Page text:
On the 8th April 2021, Google announced a change to their ranking algorithm, known internally as the Product Reviews Update.
This update is intended to promote reviews which demonstrate the author has “expert knowledge, provides detailed product information, accurately compares the product to other similar products and describes how the product has evolved from earlier models.” All information that cannot be gleaned by simply reading the product description on Amazon or using automated content-writing software.
Since April 2021, the Product Reviews Update appeared to have little impact on low-quality product reviews appearing in Google’s search results. Then, on 1/12/2021, Google announced a further update that does seem to address this issue more closely:
“Over time we have received more feedback from users on what type of review content is deemed trustworthy and useful, motivating us to provide additional product review guidance. Users have told us that they trust reviews with evidence of products actually being tested, and prefer to have more options to purchase the product.
Therefore we are introducing two new best practices for product reviews, to take effect in a future update.
It remains to be seen whether Google’s algorithms are capable of discerning which review meet this criteria and the degree to which this update will impact the visibility of low-quality reviews. However, this is a step in the right direction and it’s great to see Google attempting to address this issue.
Most publishers have become wholly dependent on these affiliate commissions. While they may not take any pride in misleading their readers, they can simply see no other way to operate in a financially sustainable way.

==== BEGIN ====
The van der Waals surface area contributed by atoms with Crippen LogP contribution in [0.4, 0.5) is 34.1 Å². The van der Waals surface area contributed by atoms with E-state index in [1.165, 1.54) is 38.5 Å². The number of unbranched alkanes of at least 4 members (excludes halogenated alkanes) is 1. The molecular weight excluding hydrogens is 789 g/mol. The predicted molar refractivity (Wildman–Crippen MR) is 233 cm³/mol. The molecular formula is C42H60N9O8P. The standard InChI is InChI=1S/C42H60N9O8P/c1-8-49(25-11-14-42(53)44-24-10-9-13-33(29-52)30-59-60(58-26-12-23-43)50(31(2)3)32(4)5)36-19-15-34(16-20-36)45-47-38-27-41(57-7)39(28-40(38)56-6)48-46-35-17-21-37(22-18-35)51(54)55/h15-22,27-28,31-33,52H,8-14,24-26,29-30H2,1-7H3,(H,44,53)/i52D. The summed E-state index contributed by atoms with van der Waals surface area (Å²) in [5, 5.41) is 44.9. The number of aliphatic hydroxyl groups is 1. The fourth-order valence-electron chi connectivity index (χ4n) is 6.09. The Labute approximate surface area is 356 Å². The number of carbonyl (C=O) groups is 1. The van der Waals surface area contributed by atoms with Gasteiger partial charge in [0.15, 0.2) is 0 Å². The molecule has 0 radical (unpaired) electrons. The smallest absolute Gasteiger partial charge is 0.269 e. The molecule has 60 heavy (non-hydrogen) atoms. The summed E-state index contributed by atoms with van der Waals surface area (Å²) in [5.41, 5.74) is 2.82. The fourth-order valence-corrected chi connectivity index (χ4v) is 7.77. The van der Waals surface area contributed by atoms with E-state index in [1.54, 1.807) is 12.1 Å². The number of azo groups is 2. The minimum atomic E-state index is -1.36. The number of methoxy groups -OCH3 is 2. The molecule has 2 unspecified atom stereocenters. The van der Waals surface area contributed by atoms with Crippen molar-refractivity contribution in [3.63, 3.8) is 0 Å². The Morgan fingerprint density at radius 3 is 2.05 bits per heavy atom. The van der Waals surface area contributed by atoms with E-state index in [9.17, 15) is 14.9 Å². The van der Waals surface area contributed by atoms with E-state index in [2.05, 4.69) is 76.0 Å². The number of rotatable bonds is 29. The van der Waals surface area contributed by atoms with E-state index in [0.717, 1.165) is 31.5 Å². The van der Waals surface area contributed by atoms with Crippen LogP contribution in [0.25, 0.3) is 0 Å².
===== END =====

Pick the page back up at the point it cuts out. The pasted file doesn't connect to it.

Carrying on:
I have spoken with several journalists who work for these publications and are appalled by how this content is being produced. One of them told me, “If I ever spoke publicly about the product reviews on our website, I would never work in publishing again”.
In my view, any article that includes affiliate links from which the publisher earns a commission should be treated no differently from an advertisement.
There should be a clear message displayed on every review, stating:
This message should be displayed clearly and prominently at the beginning and end of every review (not the page header or footer). The font size of this message should be at least equivalent to the body text of the review itself and in the same colour.
Displaying this message won’t make these reviews any more trustworthy, but it may help consumers understand the nature of the reviews they are reading.
Any publisher that fails to comply with these requirements should be subject to a fine of up to 10% of the company’s global turnover. These fines could then be used to fund a regulatory body with the resources needed to police these regulations.
While I sympathise with those publishers that see affiliate commissions as the only viable way to keep their titles afloat, this must not come at the expense of maintaining a clear separation between editorial content and paid advertising.
We need to be able to trust the information we read online. The mainstream media are only too happy to discuss the problem of “fake news” when it applies to Facebook and Google. Very few are willing to speak about the misleading information published on their own websites. We are, therefore, entirely dependent on public broadcasters such as the BBC and regulators to take action on this issue.
As we speak, these issues are being raised in Parliament and discussed within the context of the Online Safety Bill and the EU’s “New Deal for Consumers”. We can only hope that these discussions result in some meaningful action.
Listen to my interview by Adrian Chiles of BBC Radio 5 Live on this topic: